The Sacrifice of Isaac
Posted by foryourfaith on January 28, 2011
As terrible as it was for Abraham to send his son Ishmael away, his final, most excruciating test was yet to come. This test was to involve Isaac, the son of his old age. God called on him to “take your son, your only son Isaac, whom you love, and go to the land of Moriah, and offer him there as a burnt offering upon one of the mountains of which I shall tell you.”
What was Abraham to make of this? From the initial call to leave his homeland and set out for the Promised Land, his entire life had been based on the seemingly impossible hope of having sons to carry on his line and inherit his patrimony. With Ishmael gone, Isaac was his sole heir. And now the same God who had miraculously granted a son to Abraham and Sarah was insisting on the sacrifice of that child. What could this awful demand mean? And what kind of a father would heed it? Surely the man who had negotiated with God to forestall the destruction of the wicked cities of Sodom and Gomorrah would question the justice of sacrificing an innocent child.
Yet the Bible does not portray Abraham as outraged against such a horror, but rather as an obedient and silent servant of the Lord. Rising early in the morning, he saddled his ass, took wood to be used at the sacrifice, and brought Isaac along with two servants “to the place of which God had told him” (Genesis 22:3).
After traveling for three days, they saw the place from afar. Leaving the servants with the ass, “they went both of them together,” Isaac carrying the wood on his back, and Abraham carrying the fire and a knife. But Isaac’s suspicions were aroused. “Behold the fire and the wood,” he said, “but where is the lamb for a burnt offering?” With simplicity, beneath which one senses the kind of hope against hope that had moved him throughout his life, Abraham responded, “God will provide himself the lamb for a burnt offering, my son.”
When they reached the appointed place, hope was waning. Abraham built an altar, laid the wood on it, and in grim silence tied Isaac down. As Abraham was about to plunge the knife into his son, an angel stopped him, calling “Abraham, Abraham! . . . Do not lay your hand on the lad or do anything to him; for now I know that you fear God, seeing you have not withheld your son, your only son, from me.”
Abraham untied Isaac from the altar and replaced him with a ram. “And the angel of the Lord called to Abraham a second time from heaven, and said, ‘By myself I have sworn, says the Lord, because you have done this, and have not withheld your son, your only son, I will indeed bless you, and I will multiply your descendants as the stars of heaven and as the sand which is on the seashore. And your descendants shall possess the gate of their enemies, and by your descendants shall all the nations of the earth bless themselves, because you have obeyed my voice’” (Genesis 22:15-18).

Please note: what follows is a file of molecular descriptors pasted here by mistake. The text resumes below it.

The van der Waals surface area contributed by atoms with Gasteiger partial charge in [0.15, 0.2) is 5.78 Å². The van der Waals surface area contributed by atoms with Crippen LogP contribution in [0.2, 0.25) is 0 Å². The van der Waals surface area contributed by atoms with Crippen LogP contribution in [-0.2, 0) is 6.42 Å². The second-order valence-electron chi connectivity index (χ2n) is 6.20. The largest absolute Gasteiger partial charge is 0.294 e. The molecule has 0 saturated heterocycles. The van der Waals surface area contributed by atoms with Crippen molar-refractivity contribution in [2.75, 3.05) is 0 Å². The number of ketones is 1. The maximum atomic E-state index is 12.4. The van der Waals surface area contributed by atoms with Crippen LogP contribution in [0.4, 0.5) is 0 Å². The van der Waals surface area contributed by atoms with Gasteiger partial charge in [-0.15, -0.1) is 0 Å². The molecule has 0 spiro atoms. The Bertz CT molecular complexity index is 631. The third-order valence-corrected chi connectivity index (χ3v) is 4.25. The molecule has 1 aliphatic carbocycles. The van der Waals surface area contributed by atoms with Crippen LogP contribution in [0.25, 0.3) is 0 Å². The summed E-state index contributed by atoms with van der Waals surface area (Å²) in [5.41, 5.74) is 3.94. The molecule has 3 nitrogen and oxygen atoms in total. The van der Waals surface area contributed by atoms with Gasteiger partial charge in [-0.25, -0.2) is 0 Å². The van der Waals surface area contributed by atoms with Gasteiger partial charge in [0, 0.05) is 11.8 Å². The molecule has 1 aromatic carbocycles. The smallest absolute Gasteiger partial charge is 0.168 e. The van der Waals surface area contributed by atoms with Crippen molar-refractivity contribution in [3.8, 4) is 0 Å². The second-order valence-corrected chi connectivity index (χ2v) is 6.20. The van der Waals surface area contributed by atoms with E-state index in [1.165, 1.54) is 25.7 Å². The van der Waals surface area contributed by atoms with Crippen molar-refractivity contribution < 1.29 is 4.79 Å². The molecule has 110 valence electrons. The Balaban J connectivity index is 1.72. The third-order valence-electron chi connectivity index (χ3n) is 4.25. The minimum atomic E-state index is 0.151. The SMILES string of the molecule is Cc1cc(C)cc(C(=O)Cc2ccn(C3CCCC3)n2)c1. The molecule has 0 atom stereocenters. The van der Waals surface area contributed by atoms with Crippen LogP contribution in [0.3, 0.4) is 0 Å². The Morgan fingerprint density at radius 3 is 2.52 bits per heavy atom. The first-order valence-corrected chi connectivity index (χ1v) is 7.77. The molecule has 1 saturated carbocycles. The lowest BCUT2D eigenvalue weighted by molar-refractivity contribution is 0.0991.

This powerful story, which the Bible conveys in stark, unembellished prose, has fascinated countless readers through the ages. Bible scholars have sought to pierce the mystery, theorizing that the story was meant to show a transition from child sacrifice to animal sacrifice. Yet nowhere in the account is child sacrifice discussed. And later stories in the Bible recount instances of it, which casts doubt on this interpretation.
In fact, Abraham’s final test is exactly that – a trial of his devotion to God. For Jews, the binding of Isaac has been a powerful theological symbol. The Jew’s devotion to God, it was taught, should be modeled on Abraham’s unquestioning obedience and Isaac’s meek acquiescence.
In the Christian tradition, Abraham’s willingness to sacrifice his son Isaac prefigures God the Father’s willingness to let his son Jesus die on the cross for the salvation of all mankind. In the Islamic religion (the word “Islam” means “submission” in Arabic), this narrative plays a pivotal role. Interestingly, Moslem tradition holds that it was Ishmael, progenitor of the Arab people, and not Isaac, who was brought to be sacrificed.
Tradition equates the mountain of the sacrifice with the Mount Moriah on which the Jerusalem Temple was built. Thus, Israel’s worship through the centuries was linked to Abraham’s trial. To this day, Moriah is considered to be sacred by millions. Capped by the Dome of the Rock, a Moslem holy site, Mount Moriah looms above the modern, sprawling city of Jerusalem.
When Isaac came of age, the elderly Abraham, eager to see him married in his own lifetime, sent a servant to Mesopotamia to find a suitable wife for him. Loaded with “choice gifts,” the servant arrived at the city of Nahor and sat down by the town well to wait for a sign. Rebekah appeared, “very fair to look upon, a virgin, whom no man had known.” Moreover, she was Isaac’s cousin. Meeting Rebekah’s father and brother, the servant explained his mission. Rebekah’s father said: “The thing comes from the Lord . . . Behold, Rebekah is before you, take her and go, and let her be the wife of your master’s son.”
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